user=> (pprint (reduce (fn [t p] (assoc-in t p {})) {} (map #(clojure.string/split (str %) #"/") (file-seq (java.io.File. ".")))))
{"."
 {"foo" {"bar" {"baz" {}}},
  "Investor Type no PII.csv" {},
  "Untitled spreadsheet - Sheet1.csv" {}}}
nil

Eccentric J22:12:26

Pretty close, I can work with that. Here’s the test file structure and the actual output:

## File Tree

# (root)
#  |- a (dir)
#  |  |- b (dir)
#  |  |  |- (empty)
#  |- c (dir)
#  |  |- d (dir)
#  |  |  |- (empty)
#  |- e (dir)
#  |  |- f.txt
#

## Output

# {'/a': ['b'],
#  '/a/b': [],
#  '/c': ['d'],
#  '/c/d': []}

noisesmith22:12:55

oh also my snippet above doesn't differentiate files from directories

Eccentric J22:12:09

(require '[clojure.pprint]
         '[clojure.string :as string])

(defn directory?
  [file]
  (.isDirectory file))

(defn directory-with-no-files?
  [file]
  (and (directory? file)
       (empty? (->> file
                    (.listFiles)
                    (filter #(.isFile %))))))

(defn relative-name
  [path dir]
  (let [dir-path (str dir)]
    (string/replace dir-path (re-pattern path) "")))

(defn pair-files
  [path dir]
  [(relative-name path dir)
   (->> dir
        (.listFiles)
        (filter directory?)
        (map #(.getName %)))])

(defn find-empty-dirs
  [path]
  (->> path
       ()
       (file-seq)
       (drop 1)
       (filter directory-with-no-files?)
       (sort)
       (map #(pair-files path %))
       (into {})
       (clojure.pprint/pprint)))

(find-empty-dirs "/Users/jay/Projects/map-comp/test/")

Eccentric J22:12:13

Is what I got so far

noisesmith22:12:42

so really what you want isn't a tree, but sort of a weird adjacency-list

noisesmith22:12:54

where every item also includes all parents

noisesmith22:12:58

(in its key)

Eccentric J23:12:27

Oh, sorry that wasn’t clear.

Eccentric J23:12:17

Sounds like (file-seq) will do the hard part, the rest seems like string manipulation

noprompt23:12:16

(let [root ( "/Users/jay/Downloads/test/resources/")]
  (transduce
   (comp (remove #{root})
         (keep
          (fn [^java.io.File file]
            (when (.isDirectory file)
              (let [path (.getPath file)
                    ;; Split path into two parts at the last /
                    [parent _] (string/split path #"(?=/[^/]+$)" 2)]
                [parent path])))))
   (fn
     ([m] m)
     ([m [parent child]]
      (-> m
          ;; Update the parent entry to add the child.
          (update parent (fnil conj []) child)
          ;; Create an entry for the child if it doesn't exist.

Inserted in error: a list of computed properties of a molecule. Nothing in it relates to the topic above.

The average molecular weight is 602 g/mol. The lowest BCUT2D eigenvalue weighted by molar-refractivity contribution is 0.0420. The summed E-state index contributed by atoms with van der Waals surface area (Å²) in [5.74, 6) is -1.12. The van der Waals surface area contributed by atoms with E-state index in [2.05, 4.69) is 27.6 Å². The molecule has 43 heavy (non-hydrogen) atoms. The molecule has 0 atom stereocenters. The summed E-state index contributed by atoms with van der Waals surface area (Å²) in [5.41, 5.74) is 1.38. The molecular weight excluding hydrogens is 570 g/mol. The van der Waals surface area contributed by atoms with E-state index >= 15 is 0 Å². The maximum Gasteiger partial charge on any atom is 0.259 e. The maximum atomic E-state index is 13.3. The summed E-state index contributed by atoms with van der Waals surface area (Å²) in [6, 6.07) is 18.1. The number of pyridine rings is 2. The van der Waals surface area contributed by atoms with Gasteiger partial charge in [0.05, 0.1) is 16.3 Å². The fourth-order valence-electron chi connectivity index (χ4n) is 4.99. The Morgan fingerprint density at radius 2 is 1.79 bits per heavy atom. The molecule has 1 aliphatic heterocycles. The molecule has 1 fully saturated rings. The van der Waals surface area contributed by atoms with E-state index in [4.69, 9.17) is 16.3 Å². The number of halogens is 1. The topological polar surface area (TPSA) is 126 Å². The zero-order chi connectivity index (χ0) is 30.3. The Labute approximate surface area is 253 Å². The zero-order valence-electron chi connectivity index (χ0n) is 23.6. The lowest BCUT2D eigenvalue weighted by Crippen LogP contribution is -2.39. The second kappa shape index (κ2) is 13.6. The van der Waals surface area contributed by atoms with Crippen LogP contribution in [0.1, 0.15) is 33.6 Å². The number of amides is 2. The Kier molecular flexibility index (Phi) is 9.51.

(update child (fnil identity [])))))
   {}
   (file-seq root)))

noprompt23:12:00

@jayzawrotny ☝️ here’s an equivalent to your previous post without extra calls to .listFiles and .isDirectory.

Eccentric J23:12:29

I think you just beat me, I was pretty close too

{"/a" ("b"), "/a/b" (), "/c" ("d"), "/c/d" (), "/e" ()}

noprompt23:12:59

I just updated that code to just use keep instead.

noprompt23:12:18

You could use reduce and do all the logic in one reduction function if you want. But, with respect to your desired output, these are the parts.

Eccentric J23:12:50

You could use this script to test against the expected output

mkdir -p a/b
mkdir -p c/d
mkdir e
touch e/f.txt

noprompt23:12:01

That’s exactly what I did.

Eccentric J23:12:15

Ah ok, I misunderstood

noprompt23:12:22

I just replace my path with yours so you could copy and paste it. 🙂

Eccentric J23:12:40

Not to make this uncomfortable but that was extremely thoughtful. Thanks!

noprompt23:12:36

Not uncomfortable at all. Just trying to be maximally helpful. 👍

👍 4
Eccentric J23:12:07

Though there may be a potential issue, I find myself having to replace the (rest) call with (drop 3)

noprompt23:12:40

The rest is to elide the root directory. What does (drop 3 ,,,) buy you?

Eccentric J23:12:34

Right, that’s what I figured it was intended for but I’m finding the root directory is still included

Eccentric J23:12:52

If I add another directory it requires (drop 4) so that the root directory is excluded

Eccentric J23:12:27

But I’m mostly doing this for learning purposes so you don’t need to waste more time on it unless it’s holding your attention 🙂

noprompt23:12:33

Add (comp (remove #{root}) ,,,) like so

(let [root ( "/path/to/whatever")]
  (transduce
   (comp (remove #{root})
         (keep ,,,))
   ,,,
   {}
   (file-seq root)))

noprompt23:12:43

Gotta run! Hope I’ve been helpful!

Eccentric J23:12:50

Immensely, thanks very much

noprompt00:12:37

Oh, I updated the previous code post in the channel with the new requirements. Take care!

metal 4